A New Enemy In The Battle Against Coronavirus: Lockdown Fatigue

In a possible sign of what's to come in the U.S., solidarity has given way to unease and anger as Italians face a prolonged period of isolation.

It’s been weeks since Italy declared a nationwide lockdown in response to the coronavirus pandemic, and tensions are starting to rise.

“We don’t have a single euro left. We won’t last another week like this,” one resident of Palermo, in Sicily, said in a video that has circulated online in recent days, warning that “revolution will break out” if the government fails to provide more relief.

“I can’t take it anymore. I’m about to collapse. They’re starving us,” said a shopkeeper in the southern city of Bari.

In another video, a group of people shouted at police officers stationed outside a closed bank in the city.

“We don’t have any more food or money. My store has been closed for 20 days now. How am I supposed to live?” a man said.

“Please, come home with me and see for yourself. I have nothing left. I need something to eat,” said a woman.

Particularly in Italy’s poorer southern regions, there is evidence that the initial solidarity that Italians displayed in response to the coronavirus outbreak appears to be fading, as residents chafe at the ongoing restrictions on daily life. Scenes of Italians singing from their balconies have given way to frustration and anger.

Last week, a man in Naples sparked a confrontation between customers and staff at a grocery store when he tried to obtain a few essential items — pasta, tomatoes, bread, oil — but was unable to pay. “This man has no money to pay, he can’t eat, he didn’t buy any champagne or wine, he bought the basics,” an onlooker argued with staff members.

Police were also called to a Lidl supermarket in Palermo last week when a group of about 20 families loaded shopping carts with food and attempted to leave without paying.

Two weeks ago, the Italian government unveiled a 25 billion-euro stimulus package, which included provisions to help workers facing temporary layoffs. But the benefits leave out the large number of Italians who work in the country’s vast informal economy, and residents and public officials say more needs to be done.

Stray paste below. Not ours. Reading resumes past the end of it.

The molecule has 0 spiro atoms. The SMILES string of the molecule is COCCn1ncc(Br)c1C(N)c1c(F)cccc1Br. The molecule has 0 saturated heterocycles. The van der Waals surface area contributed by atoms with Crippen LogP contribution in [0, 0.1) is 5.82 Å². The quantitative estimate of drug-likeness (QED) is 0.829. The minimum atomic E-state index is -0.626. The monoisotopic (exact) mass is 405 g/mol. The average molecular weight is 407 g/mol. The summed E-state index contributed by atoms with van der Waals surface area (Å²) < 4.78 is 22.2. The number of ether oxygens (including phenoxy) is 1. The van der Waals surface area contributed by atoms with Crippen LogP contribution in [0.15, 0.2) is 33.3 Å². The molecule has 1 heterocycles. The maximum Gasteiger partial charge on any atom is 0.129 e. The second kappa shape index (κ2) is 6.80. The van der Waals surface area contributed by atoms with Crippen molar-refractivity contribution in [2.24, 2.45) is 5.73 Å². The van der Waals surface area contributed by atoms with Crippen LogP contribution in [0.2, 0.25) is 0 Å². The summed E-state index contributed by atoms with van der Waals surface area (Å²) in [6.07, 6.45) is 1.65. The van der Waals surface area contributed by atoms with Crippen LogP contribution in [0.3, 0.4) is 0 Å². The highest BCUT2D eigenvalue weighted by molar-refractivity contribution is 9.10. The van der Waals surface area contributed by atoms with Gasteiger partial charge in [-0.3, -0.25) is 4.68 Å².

Police with the protective masks control the traditional open-air fish market closed due to the coronavirus emergency on March 12 in Catania, Italy.
Police with the protective masks control the traditional open-air fish market closed due to the coronavirus emergency on March 12 in Catania, Italy.
Fabrizio Villa via Getty Images

“We need to act fast, more than fast,” Palermo Mayor Leoluca Orlando told the La Stampa newspaper, according to Bloomberg. “Distress could turn into violence.”

This week, the Italian government said the country’s lockdown would be extended “at least” until Easter, and possibly longer. On Monday, the death toll in Italy rose by 812 to 11,591 — a total that is higher than any other country in the world. The total number of infections in the country stands at 101,739, although the rate of new infections appeared to be slowing.

Franco Locatelli, the head of Italy’s supreme health council, told HuffPost Italy that he recognized the sacrifices people are making for the sake of public health, and that the restrictions are working to slow the spread of the coronavirus.

“We are seeing the results of the measures taken, we are moving forward in this direction,” Locatelli said.

“We must send a message of encouragement — all the more because people are willing to make sacrifices if they see and understand the underlying rationale.”

“The lives of all of us are at stake here,” Locatelli said.

Government officials and public health authorities across Europe have signaled in recent days that the restrictions placed on social and economic activity will likely need to remain in place for weeks or months. Social distancing is necessary to curtail the spread of the coronavirus, officials say, and lifting the measures too soon could allow the virus to surge back.

But the situation in Italy suggests that another emerging front in the battle against the coronavirus will be the struggle to maintain public morale and social order.

In Japan, a sharp increase in coronavirus cases has raised concerns that people are no longer taking official guidelines seriously. “There is a need for everyone to share a sense of urgency,” Satoshi Hori, a professor at Juntendo University and an expert on infection control, told the Financial Times. “But people are becoming tired of exercising restraint.”

Enforcing the restrictions without alienating the public can be a tricky balancing act. In the United Kingdom, police have been criticized for using drones and other tactics to enforce the country’s lockdown measures, with one former Supreme Court justice telling the BBC this week that the heavy-handed response in some areas risked turning the country into a “police state.”

On Tuesday, The Guardian reported that police in the United Kingdom have been warned against “overreach.” According to the paper, senior police chiefs are concerned about “not turning communities against us.”

“We’re not going to enforce our way out of this problem,” one senior police official told the BBC.

With reporting from HuffPost Italy.

A HuffPost Guide To Coronavirus

Before You Go

Popular in the Community


What's Hot